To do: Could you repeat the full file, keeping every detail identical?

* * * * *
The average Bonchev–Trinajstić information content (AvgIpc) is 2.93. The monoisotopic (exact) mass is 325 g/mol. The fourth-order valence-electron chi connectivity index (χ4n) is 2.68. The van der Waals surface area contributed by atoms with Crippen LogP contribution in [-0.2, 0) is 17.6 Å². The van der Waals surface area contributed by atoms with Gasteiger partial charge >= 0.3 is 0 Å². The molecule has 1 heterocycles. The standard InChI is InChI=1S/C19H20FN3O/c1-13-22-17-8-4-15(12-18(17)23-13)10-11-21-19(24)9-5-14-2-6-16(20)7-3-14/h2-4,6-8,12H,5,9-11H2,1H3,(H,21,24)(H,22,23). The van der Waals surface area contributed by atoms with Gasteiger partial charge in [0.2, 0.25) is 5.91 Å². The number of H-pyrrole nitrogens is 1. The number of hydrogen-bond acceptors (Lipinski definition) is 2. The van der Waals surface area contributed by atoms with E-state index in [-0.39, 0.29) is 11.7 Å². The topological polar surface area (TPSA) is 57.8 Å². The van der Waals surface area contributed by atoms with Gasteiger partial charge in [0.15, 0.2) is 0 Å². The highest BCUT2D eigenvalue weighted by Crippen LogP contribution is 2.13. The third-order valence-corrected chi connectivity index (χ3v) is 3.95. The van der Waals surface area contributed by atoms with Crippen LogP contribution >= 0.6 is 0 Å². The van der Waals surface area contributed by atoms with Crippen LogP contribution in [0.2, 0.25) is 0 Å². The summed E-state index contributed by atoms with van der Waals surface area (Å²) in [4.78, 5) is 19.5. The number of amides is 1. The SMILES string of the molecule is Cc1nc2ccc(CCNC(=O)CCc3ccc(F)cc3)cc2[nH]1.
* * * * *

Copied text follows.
The average Bonchev–Trinajstić information content (AvgIpc) is 2.93. The monoisotopic (exact) mass is 325 g/mol. The fourth-order valence-electron chi connectivity index (χ4n) is 2.68. The van der Waals surface area contributed by atoms with Crippen LogP contribution in [-0.2, 0) is 17.6 Å². The van der Waals surface area contributed by atoms with Gasteiger partial charge >= 0.3 is 0 Å². The molecule has 1 heterocycles. The standard InChI is InChI=1S/C19H20FN3O/c1-13-22-17-8-4-15(12-18(17)23-13)10-11-21-19(24)9-5-14-2-6-16(20)7-3-14/h2-4,6-8,12H,5,9-11H2,1H3,(H,21,24)(H,22,23). The van der Waals surface area contributed by atoms with Gasteiger partial charge in [0.2, 0.25) is 5.91 Å². The number of H-pyrrole nitrogens is 1. The number of hydrogen-bond acceptors (Lipinski definition) is 2. The van der Waals surface area contributed by atoms with E-state index in [-0.39, 0.29) is 11.7 Å². The topological polar surface area (TPSA) is 57.8 Å². The van der Waals surface area contributed by atoms with Gasteiger partial charge in [0.15, 0.2) is 0 Å². The highest BCUT2D eigenvalue weighted by Crippen LogP contribution is 2.13. The third-order valence-corrected chi connectivity index (χ3v) is 3.95. The van der Waals surface area contributed by atoms with Crippen LogP contribution >= 0.6 is 0 Å². The van der Waals surface area contributed by atoms with Crippen LogP contribution in [0.2, 0.25) is 0 Å². The summed E-state index contributed by atoms with van der Waals surface area (Å²) in [4.78, 5) is 19.5. The number of amides is 1. The SMILES string of the molecule is Cc1nc2ccc(CCNC(=O)CCc3ccc(F)cc3)cc2[nH]1.